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By AVA TURNQUEST Tribune Staff Reporter a turnquest@tribunemedia.net POLICE and clergymen met yesterday to renew their c ommitment work together a gainst crime. Bahamas Christian Council (BCCo fficers pledged to build more socially inclusive programmes and engage in assessments ona monthly basis. C ommissioner of Police Ellison Greenslade said: There must be a sense of urgency to all that we do now going forward, we have to salvage and save this country. It cannot be business as usual in 2012, were going to have to turn the corner on this and I believe the appropriate place to start is with the church. Both Mr Greenslade and B CC president Dr Ranford P atterson stressed the need for positive youth develop ment and mentoring, greater c ommunity involvement, and a return to fundamental principles of respect. We are taking it to another level now, Dr Patterson said. We need to try everything, we dont have a panacea, we just have to do our part. At yesterdays meeting, s ome church leaders e xpressed disappointment that tougher crime legislation p assed last year has not caused a significant reduction in serious crime. In a press statement sent yes t erday, Bishop Simeon Hall, a c ouncil member, called for dra conian measures to be adopted. He also said there are powerful, influential persons who benefit from the criminal cul ture, and that these people can n ot be expected to lead in the fight against crime. The new laws, as strong as they were, seem to have done very little to stop the i nternecine bloodletting on o ur streets, the press statement read. As a community w e are in a hostage situation and the church can no longer remain indifferent or philosophical about murderers. B ishop Hall added that the i dea of public hanging is beginning to look attractive as a method of scaring wouldbe criminals. The governments package of 11 anti-crime Bills wasp assed in October. A 25-YEAR-OLD m an was arraigned in MagistratesC ourt on charges of having s ex with a minor. Ranfurd Johnson appeared before Chief MagistrateR oger Gomez in Court One, Bank Lane. It is alleged that Johnson h ad sex with a 15-year-old girl between Friday, December 30 and Saturday, December 31. H e was not required to enter a plea to the charge. The prosecution told the court the case would be sub j ect to a preliminary inquiry rather than a Voluntary Bill of Indictment. The matter was adjourned to January 23. Johnson will appear before Magistrate Guilimina Archer in Court 10, Nassau Street. He was remanded to Her Majestys Prison until the completion of his trial. LOCAL NEWS THE TRIBUNE WEDNESDAY, JANUARY 4, 2012, PAGE 3 invites applicationsfor the following part-time position:Knowledge and Skills Required:ArcGIS Desktop,ArcObjectsUnderstanding of and organizing GIS dataFirm comprehension of geospatial conceptsExperience with 3D geo-visualization, Google EarthKnowledge of working with ESRI GeoDatabase data modelsFamiliarity with relational databases and SQL queriesAbility to independently synthesize complex data into information for presentationCompetency in documenting processes and methodologiesManaging Map Documents,Adding Spatial and Attribute Data, Labeling and EditingEducation: BS or MS degree in Science or GeographyExperienceRequired: 2 5 years of GIS experienceArcGIS specialistTheArcGISSpecialistshouldhaveexperienceindevelopingsolutionsbased on the ArcGIS Suite. He/she will support ongoing GIS data development, spatialanalysis,andgraphicaloutputforplanning,environmental,and explorationprojects.Candidatewillserveasavaluableteamresource forGIS-relatedtraining.Aninterestinoilandgasand/orabackgroundin environmental science are favourable.To apply please send a cover letter, Curriculum Vitae and a recent example of mapping and analysis work to: Ms. Ashli Munnings Bahamas Petroleum Company Plc PO Box SS-6276 Nassau, Bahamas info.nassau@bpcplc.com B y SANCHESKA BROWN Tribune Staff Reporter sbrown@tribunemedia.net IT TOOK firefighters more than eight h ours to extinguish a huge fire that s pread to across more than an entire acre at its height. Director of Fire Services Assistant Superintendent Walter Evans said the blaze started around 2pm Sunday and took three fire trucks and more than 10 men to tackle. We got a call around 2pm that a vehicle was on fire in the Carmichael Road area. The first fire truck responded within minutes but when they got there quickl y realised it was not a small fire. A large backhoe tractor and a number of derelict vehicles and scrap metal was on fire, he said. The first unit called for the assistance of two others and we sent a truck from headquarters and another one, which m ade three in total. The fire was very large, more than one acre, and we were worried that it may spread to nearby homes. It was extinguished after 11pm. ASP Evans denied reports that the city d ump was the source of the fire. H e also said fire officials are still invest igating the fire at the Carlton E Francis Primary school on December 26 which c ompletely destroyed one classroom, as w ell as the December 2 fire at the temporary straw market. The blaze consumed the tent housing the market, and eventually spread to neighbouring structures, including SunTime Ltd, Da Balcony Night Club and t he Pompey Museum of Slavery and E mancipation, the latter two of which were housed in historic buildings. Many speculated the fire was arson, an allegation encouraged by reports thata person was seen at the scene during t he early morning hours prior to the b laze. M r Evans said a report on this fire is now being compiled. MAN ON SEX CHARGES BLAZE BURNS FOR EIGHT HOURS T o adv er tise in The Tribune contact 502-2352 B y KHRISNA VIRGIL k virgil@tribunemedia.net POLICE sources say the man whose life was taken int he first murder of the year was 38-year-old GodfreyDavis. M r Davis, who was to celeb rate his 39th birthday on Thursday, was killed just out side his home on St Michael's Road off Prince Charles Drive. Police believe Mr Davis was attacked by a man who was v isiting his home on Sunday. I nitial reports claimed an argument that broke out between the two men resultedi n the victim being stabbed to death while his four youngc hildren were inside the home. P olice were called to the s cene shortly before 11.30pm. The victim was then taken to hospital by ambulance, but he l ater died. INVESTIGATORS are still searching for clues in thec ase of a badly decomposed b ody found in some bushes off Marshall Road on Mon day. H owever, police sources say it is thought the remains could be those of an elderlym an reported missing some time ago. MURDER VICTIM NAMED Meeting held to tackle crime THE MEETING held yesterday between police and church leaders.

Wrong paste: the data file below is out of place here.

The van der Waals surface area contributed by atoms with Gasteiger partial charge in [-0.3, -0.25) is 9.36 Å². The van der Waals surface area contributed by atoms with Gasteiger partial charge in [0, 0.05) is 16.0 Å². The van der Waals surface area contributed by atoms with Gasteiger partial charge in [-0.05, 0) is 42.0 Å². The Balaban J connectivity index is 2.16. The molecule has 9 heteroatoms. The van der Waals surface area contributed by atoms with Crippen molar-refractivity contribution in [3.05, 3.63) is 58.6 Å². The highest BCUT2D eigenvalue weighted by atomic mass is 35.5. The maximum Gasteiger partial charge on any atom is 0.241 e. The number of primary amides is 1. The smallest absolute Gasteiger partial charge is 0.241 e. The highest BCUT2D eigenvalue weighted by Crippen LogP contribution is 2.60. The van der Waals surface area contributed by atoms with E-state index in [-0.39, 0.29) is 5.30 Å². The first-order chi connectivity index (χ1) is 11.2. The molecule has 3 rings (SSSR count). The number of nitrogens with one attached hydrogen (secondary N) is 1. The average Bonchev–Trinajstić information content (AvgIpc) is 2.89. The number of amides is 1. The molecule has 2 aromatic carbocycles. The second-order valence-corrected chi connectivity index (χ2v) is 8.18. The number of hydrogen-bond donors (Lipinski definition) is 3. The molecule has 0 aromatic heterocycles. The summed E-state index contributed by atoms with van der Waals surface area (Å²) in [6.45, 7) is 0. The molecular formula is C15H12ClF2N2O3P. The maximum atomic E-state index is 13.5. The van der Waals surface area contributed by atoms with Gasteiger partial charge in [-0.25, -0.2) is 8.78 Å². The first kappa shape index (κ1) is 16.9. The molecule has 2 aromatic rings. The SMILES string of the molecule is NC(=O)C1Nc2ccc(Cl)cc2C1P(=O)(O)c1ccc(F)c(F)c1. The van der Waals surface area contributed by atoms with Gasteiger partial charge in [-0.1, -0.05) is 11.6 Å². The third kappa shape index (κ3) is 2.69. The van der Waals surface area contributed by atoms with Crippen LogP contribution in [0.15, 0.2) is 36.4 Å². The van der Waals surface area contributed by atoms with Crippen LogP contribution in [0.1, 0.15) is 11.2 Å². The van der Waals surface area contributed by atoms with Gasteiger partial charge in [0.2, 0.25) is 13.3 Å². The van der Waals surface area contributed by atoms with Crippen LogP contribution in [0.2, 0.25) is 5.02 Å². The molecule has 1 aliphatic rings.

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EDITOR, The Tribune. STUDENTS of Bahamian history would recall the for-m ation of the Progressive Libe ral Party (PLP was during the time of the legendary Bay Street Boys, who were mostly white Bahamians. These white businessmen a nd politicians, who lived in w ealth, ruled the colony of The Bahamas with an iron f ist. While the Bay Street Boys, their family members and close friends enjoyed thep rosperity of this country, the majority of black Bahamians lived in absolute squalor. A fter the formation of the F ree National Movement (FNM many members of the Unit-e d Bahamian Party (UBP joined the newly formed opposition party. In fact, theF NM has always enjoyed the unflinching support of the majority of white Bahamians. It can be argued that the FNM is a party with a large tent. Despite what several PLP members of Parliamenth ave said in recent years; and despite the fact that a few of its MPs were white, many white Bahamians dont see the PLP as being a party with a large tent for all Bahamia ns. Even though the Memb er of Parliament for the Constituency of Elizabeth Ryan Pinder is a PLP, manyw hite Bahamians are still of the view that the Opposition does not have their best inter est at heart. T hroughout its history, the Opposition PLP has always presented itself as the party o f the Negroes, not white Bahamians. White Bahami ans, especially the wealthy o nes, have been made to look l ike the villains. While Sir Lynden and black Bahamians were portrayed as the Bahamian Moses and the Bahamian Israelites in cap tivity, the white oligarchy and m ost white Bahamians, on the other hand, were portrayed as Pharaoh and the Egyptians. The original members of the P LP had adopted the Exodus theme; which of course was taken from the famous p rophecy of the Rev Euthal Rodgers of Deep Creek, Andros. The theme song oft he PLP was the Civil Rights Movements anthem We Shall Overcome. This was in the run up to the January 10,1967 general elections. The PLP won that historic elec tion, and for the first time in Bahamian history, black people were in charge of this country. History has never been the same since that historic day. I have heard rabid PLP supporters say that never again will a white man run this country. While the Opposition might be able to win North Eleuthera in 2012 because of Clay Sweeting, I am still of the view that most white Bahamians are diametrically opposed to the philos-o phy of the PLP. They are q uite aware of the fact that t he PLP is the party of the black masses. A ccording to historians Michael Craton and Dr Gail Saunders, during the 1950s and 1960s, radical elements w ithin the Progressive Libera l Party (PLP influenced by traditional Civi l Rights Movement leaders, b ut also by the Black Power Movement. African Americ an historian, Lerone Bennet, Jr, has pointed out in hisg roundbreaking book Before T he Mayflower: A History of Black America that most Black Power advocates denounced the integration o rientation of the old civil r ights coalition and called for a new strategy based on black c ontrol of the organisations, institutions and resources of the black community. Some black-oriented leaders urged the creation of parallel or i ndependent power blocs (black political parties and b lack unions) outside existing s tructures. The Black Power message was championed by radicale lements within the civil rights movement. Individuals like Stokely Carmichael of the Student Nonviolent Coordi n ating Committee (SNCC Floyd McKissick of the Congress of Racial Equality ( CORE), Angela Davis, Huey P Newton, Bobby Seale and other members of theB lack Panther Party were a mong the most vociferous advocates of this new ideolo gy. In his autobiography, Mart in Luther King, Jr said that Black Power, in its broad and positive meaning, was a c all to black people to amass the political and economic strength to achieve their legitimate goals. The great civil r ights champion also noted that the call for Black Power was a reaction to the failure of white power. Perhaps one of the earliest advocates of Black Power was a man named Malcolm Little. After converting to Elijah Muhammads version of Islam, Little changed his name to Malcolm X. In the Autobiography of Malcolm X, Alex Haley, who collaborated with the radical, militant civil rights leader on his memoir, pointed out that many white Americans were afraid of Malcolm X. Malcolm X was the son of a Baptist preacher who was a member of Marcus Garveys United Negro Improvement Association. The controversial Muslim minister preached a message of black separatism and hate towards white people. After his suspension from the Nation of Islam by Elijah Muhammad and his Hajj to Mecca, Saudi Arabia, Malcolm X eventually changed his radical views concerning white people. Months before his assassination in 1965, he even went as far as saying that inter-racial marriage or mis cegenation was okay. Like Malcolm X, the radical elements within the Opposition PLP were considered to be racists by most white Bahamians and even by somec onservative black Bahamia ns. Many white Bahamians were afraid that these black PLP radicals were attempting to disrupt the social fabric of this nation. Alex Haley would g o on to write the critically a cclaimed Roots. This novel was published in 1977; and w as based on Haleys family history. The novel was made into a television miniseries ay ear later, in 1977. This film figured prominently in Bahamian politics, p articularly during election s eason. I remember the Broadcasting Corporation of The Bahamas (ZNS TV-13a iring Roots during the late 1980s. This film caused many black Bahamians to view theF ree National Movement (FNM According to the then government, a vote for the FNM would be a vote for the white United Bahamian Party (UBPB oys. Roots left an indelible mark of fear and suspicion on the minds of thousands of Bahamians. By all accounts, the television miniseries on ZNS TV-13 had its intended a ffect on the psyche of the b lack masses. Even today there are still those who label the FNM ast he party of the white man. Another novel which inspired several prominent members of the PLP in the 1950s and1 960s was Harriet Beecher Stowes Uncle Toms Cabin. Any person who takes the t ime to read this novel or watch the movie would be angered by the maltreatmentN egroes received in America d uring the slave era. The Bay Street Boys were well aware of what was going on withint he PLP. They knew that the PLP was being influenced by the civil rights movement in t he United States. This is one of the reasons why the white establishment of the 1950s and 1960s was a pprehensive about the PLP. They were afraid of losing power to the black man. Per h aps they thought that black Bahamians, once majority rule was achieved, would haver etaliated against them. Be that as it may, it now seems as if the FNM has lost its broad appeal among white Bahamian voters. If the governing party hopes to be re-elected in 2012, then it had better to do something to stop the massive haemorrhaging. The PLP could always depend on the black masses for politic support. The Opposition PLP was initially formed to protect and to defend black peo ple and even poor whites. The black masses will always remember this. This can explain why the PLP does so well in many of the Family Island constituencies and throughout the inner city communities of Nassau. Yet at the same time, however, many white Bahamians have been turned off from the par ty because of its black-centric message. This is why I believe that most white Bahamians are unwilling to support the PLP. KEVIN EVANS Freeport, Grand Bahama December 6, 2011. The T ribune wants to hear from people who are making news in their neighbourhoods. Perhaps you are raising funds for a good cause, campaigning for improvements in the area or have won an award. If so, call us on 322-1986 and share your story. EDITORIAL/LETTERS TO THE EDITOR P AGE 4, WEDNESDAY, JANUARY 4, 2012 THE TRIBUNE The Tribune Limited NULLIUS ADDICTUS JURARE IN VERBA MAGISTRI Being Bound to Swear to The Dogmas of No Master LEON E. H. DUPUCH, Publisher/Editor 1903-1914 SIR ETIENNE DUPUCH, Kt., O.B.E., K.M., K.C.S.G., (Hon. Publisher/Editor 1919-1972 Contributing Editor 1972-1991 EILEEN DUPUCH CARRON, C.M.G., M.S., B.A., LL.B. Publisher/Editor 1972Published Daily Monday to Saturday Shirley Street, P.O. Box N-3207, Nassau, Bahamas I nsurance Management Building., P.O. F-485, Freeport, Grand Bahama TELEPHONES S witchboard (News, Circulation and Advertising) 322-1986 A dvertising Manager (242 A SPOKESMAN for Nassau Airport D evelopment (NAD that flights at Lynden Pindling International Airport were back to normal after chaos at the airport on Monday ruined the holiday weekend for thousands of vis-i tors estimated at more than 8,000 returning to the US after spending the n ew year in the Bahamas. In announcing the back-to-normal routine Tuesday, a NAD official blamed the arrival and departure delays to flight cong estion caused by the saturation of Miami a irspace. However, contrary to what airp ort staff and the general public believe, the NAD spokesperson told the press that a ir traffic controllers made every effort to expedite arrivals and departures. No o ne believes their official line. A n angry Jet Blue pilot put it in a nuts hell on Tuesday when, in apologising to h is full load of passengers, he explained that it was an election year in the Bahamas, and air traffic controllers were on a go-slow on one of the busiest days of the year to get as much money as possiblei n their contract negotiations. They did the same thing to us on Christmas day, he told his passengers. A s someone commented, the controllers were not the least bit interested in the per sons on those aircraft who generated the f unds to make their salaries possible. They did not seem to understand that in their attempt to get as much as they could for themselves, they were not only destroy i ng themselves, but taking the country down with them. Those 8,000 angry, and resentful tourists are their bread and but t er. As a tourist official pointed out most of those travelling over Christmas and the New Year are repeat visitors who pay the h ighest prices for a five-star experience a nd are not prepared to be treated so shab bily. The Bahamas cannot afford to lose such customers, he said. W hat the unions in this essential industry do not realise especially as the country is desperately working to climb out of its worstr ecession that a loss of such visitors affects the lives of thousands of Bahamians who are in no way connected with these industrial negotiations. When visitors arel ost in the hotel industry, hotel rooms are not filled, and when hotel rooms are not filled, staff are not needed and lay offss tart. No tourists in Nassau, no tourists in downtown shops and so staff in those areas are no longer needed and the vicious cir cle continues, affecting every level of society. When the countrys main industry is crippled, the whole country suffers and all for a group of short-sighted unionists. The scene at the international airport on Monday was chaotic. When all chairs were occupied passengers were sitting on their luggage, on the floor, perching wherever they could, asking questions, but getting no answers from ground staff who themselves did not know what was happening. At every gate or counter airport staff were telling passengers that it was the fault of a ir traffic controllers who were on go slow and delaying arrivals and departures and causing such back ups that no one knew how or when it would be sorted out. A passenger flying in from Atlanta by D elta said that it seemed that they were never going to be given the all clear to l and they were taken on a sightseeing tour over Abaco and North Eleuthera and several times over the international airport before they were cleared to land. H owever, an executive passenger who w as flying by Jet Blue that afternoon for an e vening function in Fort Lauderdale had to go straight from the airport to the function s till wearing his tee-shirt and jeans. Of course, as the traffic controllers roll t heir eyes heavenwards in a plea of innoc ence, everyone else certainly staff at t he airport who know whats going on b ehind the scenes are pointing accusing fingers at the tower. The Jet Blue flight for Fort Lauderdale, scheduled to leave Nassau at 3.25pm, didnt take off until 6:30 pm and that onlyb ecause the angry pilot let officials know that with or without permission he was going to rev up his plane and take off i mmediately. This is just what he did. When all passengers were on board the plane was carrying a full load thep ilot apologised and said he was going to try to get them out of there as soon as possible. The names of 10 passengers were then c alled out, including the passenger who had a business function, which he had to attend in jeans. The 10 were asked to raise t heir hands to identify themselves. They were then told to look out of their windows to the right and see a Jet Blue on thet armac. All your luggage is on that airc raft, the 10 were told. The luggage was put on the wrong plane. They were told that because they were o n the aircraft didnt mean they were going to be going anywhere any time soon they could be there for another three hours. A fter a short time the pilot left the cock pit and came into the cabin to face the passengers thats the first time I have ever seen a captain do that, one of thep assengers commented. Picking up the loudspeaker, he said: Were pulling out of this gate as quickly as we possibly can. I dont think these Bahamians like my New York attitude, he said, but I told them that whether they like it or not I am revving up this jet and getting out of here. The cabin erupted in cheers and applause. I really felt embarrassed for the Bahamas, said the Nassau resident. The pilot then explained to them about the elections, the union contract, and the reason for their ruined vacation. With that he went back to the cabin, the engines started to turn over and in no time he was taxiing down the runway, leaving behind a country with its reputation for good service in ruins. PLPwont win the white vote LETTERS l etters@tribunemedia.net Traffic controllers blamed for airport chaos Share your news EDITOR, The Tribune. THE botched attempt to burn down the Carlton E Francis Primary School is an act that I decry as despicable, treasonous and coward ly. With our current economic climate and our educational system needing all the help it can get, the person or persons who committed this act must be suffering from a bad case of irrationality. I stand with the Minister of Education, Desmond Bannister who denounced this act as an act against education. Someone in the public must have some information that can lead to the arrests of these hoodlums. Please come forward and pass on any information to the police. Lets say to these goons that we will not stand for these types of acts against our educational system. And if the perpetrators are captured, tried and found guilty, I trust that the magistrate will exercise all of his/her power under the law. DEHAVILLAND MOSS Nassau, January 3, 2012. Arson at school